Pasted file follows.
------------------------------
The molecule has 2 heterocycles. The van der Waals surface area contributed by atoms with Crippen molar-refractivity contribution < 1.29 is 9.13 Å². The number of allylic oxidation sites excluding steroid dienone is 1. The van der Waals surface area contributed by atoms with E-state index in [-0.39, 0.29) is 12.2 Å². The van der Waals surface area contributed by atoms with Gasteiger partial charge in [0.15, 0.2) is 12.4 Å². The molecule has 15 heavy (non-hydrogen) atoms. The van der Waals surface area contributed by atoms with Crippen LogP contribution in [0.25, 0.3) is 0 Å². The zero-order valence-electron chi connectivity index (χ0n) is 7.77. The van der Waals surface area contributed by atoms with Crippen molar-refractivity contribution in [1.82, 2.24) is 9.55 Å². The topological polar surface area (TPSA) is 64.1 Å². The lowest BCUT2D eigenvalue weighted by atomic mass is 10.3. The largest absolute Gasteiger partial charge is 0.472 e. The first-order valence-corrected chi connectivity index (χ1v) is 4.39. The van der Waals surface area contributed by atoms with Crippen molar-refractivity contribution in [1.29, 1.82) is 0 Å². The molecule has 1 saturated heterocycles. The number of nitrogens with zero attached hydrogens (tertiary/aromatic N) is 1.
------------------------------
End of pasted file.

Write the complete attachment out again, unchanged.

The molecule has 2 heterocycles. The van der Waals surface area contributed by atoms with Crippen molar-refractivity contribution < 1.29 is 9.13 Å². The number of allylic oxidation sites excluding steroid dienone is 1. The van der Waals surface area contributed by atoms with E-state index in [-0.39, 0.29) is 12.2 Å². The van der Waals surface area contributed by atoms with Gasteiger partial charge in [0.15, 0.2) is 12.4 Å². The molecule has 15 heavy (non-hydrogen) atoms. The van der Waals surface area contributed by atoms with Crippen LogP contribution in [0.25, 0.3) is 0 Å². The zero-order valence-electron chi connectivity index (χ0n) is 7.77. The van der Waals surface area contributed by atoms with Crippen molar-refractivity contribution in [1.82, 2.24) is 9.55 Å². The topological polar surface area (TPSA) is 64.1 Å². The lowest BCUT2D eigenvalue weighted by atomic mass is 10.3. The largest absolute Gasteiger partial charge is 0.472 e. The first-order valence-corrected chi connectivity index (χ1v) is 4.39. The van der Waals surface area contributed by atoms with Crippen molar-refractivity contribution in [1.29, 1.82) is 0 Å². The molecule has 1 saturated heterocycles. The number of nitrogens with zero attached hydrogens (tertiary/aromatic N) is 1.